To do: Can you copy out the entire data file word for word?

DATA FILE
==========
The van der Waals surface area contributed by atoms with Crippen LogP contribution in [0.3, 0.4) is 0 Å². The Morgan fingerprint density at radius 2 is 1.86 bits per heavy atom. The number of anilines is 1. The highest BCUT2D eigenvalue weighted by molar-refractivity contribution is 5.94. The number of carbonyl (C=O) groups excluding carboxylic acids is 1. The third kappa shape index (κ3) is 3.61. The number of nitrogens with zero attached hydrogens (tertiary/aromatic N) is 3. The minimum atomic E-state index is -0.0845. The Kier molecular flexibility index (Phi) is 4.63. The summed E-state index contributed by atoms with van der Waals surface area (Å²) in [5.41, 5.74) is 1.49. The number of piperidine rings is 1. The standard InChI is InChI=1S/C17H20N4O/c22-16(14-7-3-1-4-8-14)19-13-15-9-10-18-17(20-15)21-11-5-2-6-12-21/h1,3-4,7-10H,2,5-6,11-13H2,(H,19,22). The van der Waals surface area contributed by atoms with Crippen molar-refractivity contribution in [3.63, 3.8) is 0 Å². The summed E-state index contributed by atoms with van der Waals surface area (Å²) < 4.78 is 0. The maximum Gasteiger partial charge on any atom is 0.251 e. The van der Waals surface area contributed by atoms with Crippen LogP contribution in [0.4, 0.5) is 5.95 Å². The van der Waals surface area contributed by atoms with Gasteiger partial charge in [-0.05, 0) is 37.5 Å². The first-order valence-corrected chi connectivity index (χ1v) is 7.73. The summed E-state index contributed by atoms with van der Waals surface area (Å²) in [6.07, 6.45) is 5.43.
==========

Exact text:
The van der Waals surface area contributed by atoms with Crippen LogP contribution in [0.3, 0.4) is 0 Å². The Morgan fingerprint density at radius 2 is 1.86 bits per heavy atom. The number of anilines is 1. The highest BCUT2D eigenvalue weighted by molar-refractivity contribution is 5.94. The number of carbonyl (C=O) groups excluding carboxylic acids is 1. The third kappa shape index (κ3) is 3.61. The number of nitrogens with zero attached hydrogens (tertiary/aromatic N) is 3. The minimum atomic E-state index is -0.0845. The Kier molecular flexibility index (Phi) is 4.63. The summed E-state index contributed by atoms with van der Waals surface area (Å²) in [5.41, 5.74) is 1.49. The number of piperidine rings is 1. The standard InChI is InChI=1S/C17H20N4O/c22-16(14-7-3-1-4-8-14)19-13-15-9-10-18-17(20-15)21-11-5-2-6-12-21/h1,3-4,7-10H,2,5-6,11-13H2,(H,19,22). The van der Waals surface area contributed by atoms with Crippen molar-refractivity contribution in [3.63, 3.8) is 0 Å². The summed E-state index contributed by atoms with van der Waals surface area (Å²) < 4.78 is 0. The maximum Gasteiger partial charge on any atom is 0.251 e. The van der Waals surface area contributed by atoms with Crippen LogP contribution in [0.4, 0.5) is 5.95 Å². The van der Waals surface area contributed by atoms with Gasteiger partial charge in [-0.05, 0) is 37.5 Å². The first-order valence-corrected chi connectivity index (χ1v) is 7.73. The summed E-state index contributed by atoms with van der Waals surface area (Å²) in [6.07, 6.45) is 5.43.